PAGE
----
Front Matter (generic)

Many parts are optional, but generally, front matter includes (source):

  1. Book half-title page: A half-title page displays only the main title of the book, excluding all other information.
  2. Series-title page or frontispiece: A series title page lists the series title and volume number, and may list other books in the series. A frontispiece is an illustration that sits opposite the title page.
  3. Title page: The title page typically includes the following information (if applicable): title, subtitle, edition number, author, editor, translator, publisher, publisher location, and publisher logo. Title pages are essential for most books.
  4. Copyright page: The copyright page lists details about the copyright holder of the book, including the publisher's address, publication date, ISBN, and a copyright notice ("All rights reserved"). Like the title page, a copyright page is an essential part to a published book.
  5. Dedication: It's up to the author whether or not to include a dedication. It can be short and sweet, or long and winding.
  6. Epigraph: An epigraph is a quotation that isn't part of the text, but suggests a theme or sets the tone.
  7. Table of contents: The table of contents helps readers know what's in a book and where to find it. It lists the page number and title of each chapter, including parts or sections, as well as front and back matter (however, front matter that precedes the table of contents is omitted). Most nonfiction books have table of contents, while fiction books typically don’t.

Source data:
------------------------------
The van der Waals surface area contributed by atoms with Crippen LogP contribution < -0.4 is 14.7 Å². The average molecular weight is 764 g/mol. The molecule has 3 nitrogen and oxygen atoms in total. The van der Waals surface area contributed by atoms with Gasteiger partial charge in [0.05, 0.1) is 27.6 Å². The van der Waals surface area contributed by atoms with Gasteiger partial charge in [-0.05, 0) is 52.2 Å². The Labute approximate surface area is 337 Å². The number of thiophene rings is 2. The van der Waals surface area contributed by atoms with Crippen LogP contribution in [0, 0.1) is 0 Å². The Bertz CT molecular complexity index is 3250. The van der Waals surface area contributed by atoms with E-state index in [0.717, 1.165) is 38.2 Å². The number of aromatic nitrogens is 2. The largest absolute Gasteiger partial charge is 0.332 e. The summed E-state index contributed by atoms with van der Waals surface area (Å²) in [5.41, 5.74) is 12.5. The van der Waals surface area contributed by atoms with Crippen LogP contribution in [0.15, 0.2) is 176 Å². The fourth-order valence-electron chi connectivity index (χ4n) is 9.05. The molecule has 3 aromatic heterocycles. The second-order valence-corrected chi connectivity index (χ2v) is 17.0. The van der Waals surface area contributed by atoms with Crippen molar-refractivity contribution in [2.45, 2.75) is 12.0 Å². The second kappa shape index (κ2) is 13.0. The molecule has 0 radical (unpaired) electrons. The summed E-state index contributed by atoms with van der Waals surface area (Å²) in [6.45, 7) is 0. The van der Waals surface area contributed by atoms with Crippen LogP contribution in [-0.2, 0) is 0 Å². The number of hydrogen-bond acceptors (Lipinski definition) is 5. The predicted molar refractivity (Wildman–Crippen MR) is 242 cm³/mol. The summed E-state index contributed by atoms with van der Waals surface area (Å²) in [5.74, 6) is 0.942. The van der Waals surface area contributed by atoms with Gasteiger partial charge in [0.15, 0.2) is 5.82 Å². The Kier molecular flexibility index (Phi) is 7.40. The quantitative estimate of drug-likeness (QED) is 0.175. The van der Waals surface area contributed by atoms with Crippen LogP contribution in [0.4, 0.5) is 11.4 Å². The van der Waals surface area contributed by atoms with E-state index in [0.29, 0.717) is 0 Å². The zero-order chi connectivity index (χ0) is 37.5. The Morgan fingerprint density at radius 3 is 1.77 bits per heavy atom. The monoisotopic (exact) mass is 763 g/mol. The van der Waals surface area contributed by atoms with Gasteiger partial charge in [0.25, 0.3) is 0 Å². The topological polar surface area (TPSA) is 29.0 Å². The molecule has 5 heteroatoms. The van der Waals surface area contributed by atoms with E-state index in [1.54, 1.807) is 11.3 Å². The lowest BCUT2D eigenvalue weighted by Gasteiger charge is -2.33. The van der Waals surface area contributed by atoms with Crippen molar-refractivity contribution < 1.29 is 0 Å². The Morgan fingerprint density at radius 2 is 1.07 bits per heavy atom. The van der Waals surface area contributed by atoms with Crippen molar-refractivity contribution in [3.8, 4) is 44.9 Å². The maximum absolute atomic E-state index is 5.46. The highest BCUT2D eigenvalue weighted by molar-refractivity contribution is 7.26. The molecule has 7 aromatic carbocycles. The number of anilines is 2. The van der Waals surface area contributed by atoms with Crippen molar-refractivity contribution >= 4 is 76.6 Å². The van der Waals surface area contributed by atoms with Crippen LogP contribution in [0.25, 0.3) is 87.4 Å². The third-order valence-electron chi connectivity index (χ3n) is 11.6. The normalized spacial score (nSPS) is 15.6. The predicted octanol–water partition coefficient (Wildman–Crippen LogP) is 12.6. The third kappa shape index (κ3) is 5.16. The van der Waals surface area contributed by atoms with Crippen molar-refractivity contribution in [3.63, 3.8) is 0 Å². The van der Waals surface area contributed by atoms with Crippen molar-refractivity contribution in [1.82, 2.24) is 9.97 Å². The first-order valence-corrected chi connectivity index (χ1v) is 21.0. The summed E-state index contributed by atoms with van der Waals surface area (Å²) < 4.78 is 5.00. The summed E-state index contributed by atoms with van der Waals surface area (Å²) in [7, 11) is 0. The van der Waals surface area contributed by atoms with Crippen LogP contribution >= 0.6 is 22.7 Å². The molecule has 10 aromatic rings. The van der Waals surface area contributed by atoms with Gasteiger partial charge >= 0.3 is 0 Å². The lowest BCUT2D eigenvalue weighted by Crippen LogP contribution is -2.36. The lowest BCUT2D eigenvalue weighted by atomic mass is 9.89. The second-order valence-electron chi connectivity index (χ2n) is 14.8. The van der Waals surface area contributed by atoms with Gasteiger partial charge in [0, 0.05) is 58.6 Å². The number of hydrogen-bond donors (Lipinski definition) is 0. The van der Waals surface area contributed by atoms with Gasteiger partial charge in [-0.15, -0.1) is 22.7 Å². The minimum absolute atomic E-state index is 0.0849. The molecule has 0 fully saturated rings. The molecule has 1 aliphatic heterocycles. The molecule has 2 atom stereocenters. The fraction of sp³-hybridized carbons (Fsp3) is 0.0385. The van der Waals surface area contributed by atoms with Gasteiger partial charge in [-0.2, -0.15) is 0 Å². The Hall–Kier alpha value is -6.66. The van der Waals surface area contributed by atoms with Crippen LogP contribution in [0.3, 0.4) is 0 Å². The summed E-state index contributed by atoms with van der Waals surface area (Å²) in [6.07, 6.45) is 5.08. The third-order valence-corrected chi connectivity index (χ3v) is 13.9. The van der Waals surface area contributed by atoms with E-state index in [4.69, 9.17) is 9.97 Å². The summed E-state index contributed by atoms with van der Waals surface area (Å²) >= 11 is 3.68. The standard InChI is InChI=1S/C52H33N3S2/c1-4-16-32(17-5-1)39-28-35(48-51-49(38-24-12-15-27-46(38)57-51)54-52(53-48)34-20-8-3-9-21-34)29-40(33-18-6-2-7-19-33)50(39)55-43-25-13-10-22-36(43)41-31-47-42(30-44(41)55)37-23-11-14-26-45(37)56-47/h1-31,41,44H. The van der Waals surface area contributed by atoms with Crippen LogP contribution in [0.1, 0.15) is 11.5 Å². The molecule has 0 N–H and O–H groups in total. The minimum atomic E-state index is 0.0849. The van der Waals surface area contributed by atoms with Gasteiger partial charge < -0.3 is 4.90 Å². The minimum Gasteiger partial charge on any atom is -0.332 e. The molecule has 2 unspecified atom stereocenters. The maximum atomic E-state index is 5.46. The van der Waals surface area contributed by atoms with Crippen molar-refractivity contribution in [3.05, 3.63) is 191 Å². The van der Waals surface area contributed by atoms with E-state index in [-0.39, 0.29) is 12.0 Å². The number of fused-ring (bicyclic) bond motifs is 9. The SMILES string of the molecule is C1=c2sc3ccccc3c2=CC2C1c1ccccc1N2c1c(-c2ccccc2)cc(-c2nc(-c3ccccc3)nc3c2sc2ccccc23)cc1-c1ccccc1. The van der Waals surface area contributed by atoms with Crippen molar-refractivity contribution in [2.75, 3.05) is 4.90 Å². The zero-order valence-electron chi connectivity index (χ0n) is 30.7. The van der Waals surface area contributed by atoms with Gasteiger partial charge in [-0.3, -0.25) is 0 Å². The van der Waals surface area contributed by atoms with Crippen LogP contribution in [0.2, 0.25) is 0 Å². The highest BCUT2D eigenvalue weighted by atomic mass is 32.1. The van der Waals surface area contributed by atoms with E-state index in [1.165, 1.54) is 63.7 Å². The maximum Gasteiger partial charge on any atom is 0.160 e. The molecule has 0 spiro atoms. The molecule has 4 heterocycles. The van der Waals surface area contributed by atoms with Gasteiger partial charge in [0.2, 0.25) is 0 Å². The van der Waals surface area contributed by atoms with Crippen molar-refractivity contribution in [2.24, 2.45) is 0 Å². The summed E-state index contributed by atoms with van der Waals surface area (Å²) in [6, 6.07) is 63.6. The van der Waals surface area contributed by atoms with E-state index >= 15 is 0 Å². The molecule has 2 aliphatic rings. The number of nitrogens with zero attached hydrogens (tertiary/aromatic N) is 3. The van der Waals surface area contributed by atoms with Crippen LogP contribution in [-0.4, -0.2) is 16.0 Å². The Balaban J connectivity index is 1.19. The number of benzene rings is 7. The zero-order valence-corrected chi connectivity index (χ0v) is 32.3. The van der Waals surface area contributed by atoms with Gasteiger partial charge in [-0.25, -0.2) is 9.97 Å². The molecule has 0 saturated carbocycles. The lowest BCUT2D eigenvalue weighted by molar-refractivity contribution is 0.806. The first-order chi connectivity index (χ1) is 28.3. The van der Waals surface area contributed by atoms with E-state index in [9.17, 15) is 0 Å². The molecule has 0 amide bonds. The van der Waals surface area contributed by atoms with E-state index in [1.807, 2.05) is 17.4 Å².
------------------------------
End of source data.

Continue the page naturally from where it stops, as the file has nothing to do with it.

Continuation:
8. List of illustrations: The term "illustrations" in publishing isn't just for drawings, but refers to images, such as photographs, artwork, charts, and maps. When books feature images that draw interest and hold value apart from the text, then a list of illustrations may be appropriate. This list is similar to the table of contents, stating the title of the work and the page number on which it's found.
  9. List of tables: The list of tables can be included as part of the list of illustrations when there are fewer tables than illustrations. However, when there are more tables than illustrations, the list of tables can stand on its own.
  10. Foreword: The foreword is a short piece written by someone other than the author. It lends credibility to the author, since the foreword is commonly written by someone who's already well-known and established in his or her field.
  11. Preface: Different from the foreword, the preface is the author's statement about the work, including why he or she wrote it, research or writing methods used, or how it came to fruition. The author may include acknowledgments in this section.
  12. Acknowledgements (if not in preface): This is where the author formally thanks all the people who contributed to the book in one way or another, including researching, coaching, editing, pitching, publishing, or providing moral support. The acknowledgments may alternatively be placed at the beginning of the back matter.
  13. Introduction (if not included in text): Introductions are usually included in the main text of the book; however, in some cases (for example, when the introduction is written by someone other than the author) it should be included in the front matter.
  14. Abbreviations (if not back matter): When many abbreviations are used throughout a book, a list may be useful. The list can be placed in the back matter if the abbreviations are only used in the back matter.